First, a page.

Sunday, April 7, 2024

Let not your heart be troubled


I’m a little stunned. I tend to be pretty cynical when it comes to the online world, but I’m still surprised by the fear and paranoia that I’ve seen lately surrounding the upcoming eclipse and the recent earthquake in the northeast.

I’m no expert on the tinfoil hattery surrounding the two events, but Relevant magazine explains that some eclipse fears stem from the fact that this is the second eclipse in seven years and seven is a number that signals completion in the Bible. I’ve also seen more tenuous theories that link the date of the eclipse (4/8) to the strength of the earthquake (4.8 on the Richter scale) to Exodus 4:8. Why Exodus? Who knows?

Photo credit: Jongsun Lee/

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Jesus mentioned earthquakes as a sign of the end times in his Mount Olivet discourse and the Bible also talks about God sending earthquakes as judgment both in the Old Testament and the prophetic book of Revelation.

The Bible also tells us that the sun was darkened for three hours during Jesus’s crucifixion and that there will be a three-day plague of darkness in the endtimes. There were eclipses in AD 29 and 33, but they weren’t during the Passover and the biblical periods of darkness are far longer than any eclipse.

Having said all that, there is nothing to suggest that next week’s eclipse or the earthquake in the northeast herald the Apocalypse. The speculation that the Apocalypse is coming next week is just that: pure speculation.

Earthquakes aren’t unheard of, even on the east coast. I remember feeling an earthquake in Georgia when I was in high school and a fault line runs west of Atlanta near where we used to live. Charleston, South Carolina (Charlie South in airline parlance as opposed to Charlie West) experienced a severe earthquake in 1886. An individual, isolated earthquake is not a sign of God’s wrath.

Not every natural occurrence is a sign from God. The Old Testament tells the story of the prophet Elijah, who went into the wilderness to seek God. Elijah sees a powerful wind, an earthquake, and a fire, but the Bible notes that God was not in any of these. God was in a gentle whisper that followed these cataclysms.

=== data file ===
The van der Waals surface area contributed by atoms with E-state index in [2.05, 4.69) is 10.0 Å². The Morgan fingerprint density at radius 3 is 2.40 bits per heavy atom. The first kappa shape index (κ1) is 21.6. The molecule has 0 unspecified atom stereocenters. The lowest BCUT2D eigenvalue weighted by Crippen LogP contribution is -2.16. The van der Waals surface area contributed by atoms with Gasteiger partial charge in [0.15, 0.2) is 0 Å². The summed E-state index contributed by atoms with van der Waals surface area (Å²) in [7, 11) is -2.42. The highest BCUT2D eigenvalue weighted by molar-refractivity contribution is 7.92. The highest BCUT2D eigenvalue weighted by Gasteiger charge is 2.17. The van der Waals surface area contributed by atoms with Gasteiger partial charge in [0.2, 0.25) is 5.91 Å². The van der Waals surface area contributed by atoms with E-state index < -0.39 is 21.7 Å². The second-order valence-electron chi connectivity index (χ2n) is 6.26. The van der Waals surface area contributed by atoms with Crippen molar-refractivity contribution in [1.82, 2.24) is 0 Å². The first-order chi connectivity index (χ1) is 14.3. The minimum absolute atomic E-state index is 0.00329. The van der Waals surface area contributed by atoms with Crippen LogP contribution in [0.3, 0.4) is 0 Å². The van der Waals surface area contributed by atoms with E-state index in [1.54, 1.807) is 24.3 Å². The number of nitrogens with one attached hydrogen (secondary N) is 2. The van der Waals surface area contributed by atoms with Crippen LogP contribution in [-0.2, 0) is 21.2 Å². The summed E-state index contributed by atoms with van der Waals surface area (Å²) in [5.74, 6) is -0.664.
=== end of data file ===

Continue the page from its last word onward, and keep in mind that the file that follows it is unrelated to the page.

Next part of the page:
If the people who are fearmongering about the eclipse delve into their Bibles they would find that Jesus told us that “no one knows the day or the hour” of his return. The Bible tells us that Christ’s return will come as a “thief in the night.” I think it’s safe to say that this means it wouldn’t be predicted by the stars millennia in advance. (And what does the Bible say about looking for signs in the stars?)

There have been a multitude of date-setters who have predicted the Second Coming. Remember “88 Reasons Why the Rapture Will Occur in 1988?” These date-setters have all been wrong because Jesus told us that they don’t know.

I do believe that Christ will return one day. Maybe it will be in my lifetime and maybe it won’t. The key is to be ready because we don’t know. We aren’t assured of our next breath.

I don’t often agree with Marjorie Taylor Greene, but I can at least partially agree with the nutjob from Georgia on something she said last week. Posting on the platform formerly known as Twitter, Greene wrote, “God is sending America strong signs to tell us to repent. Earthquakes and eclipses and many more things to come. I pray that our country listens.”

I don’t see any indication that the eclipse and the earthquake are signs from God, but I do agree that we need national repentance. MGT is right about that, but maybe not how she means.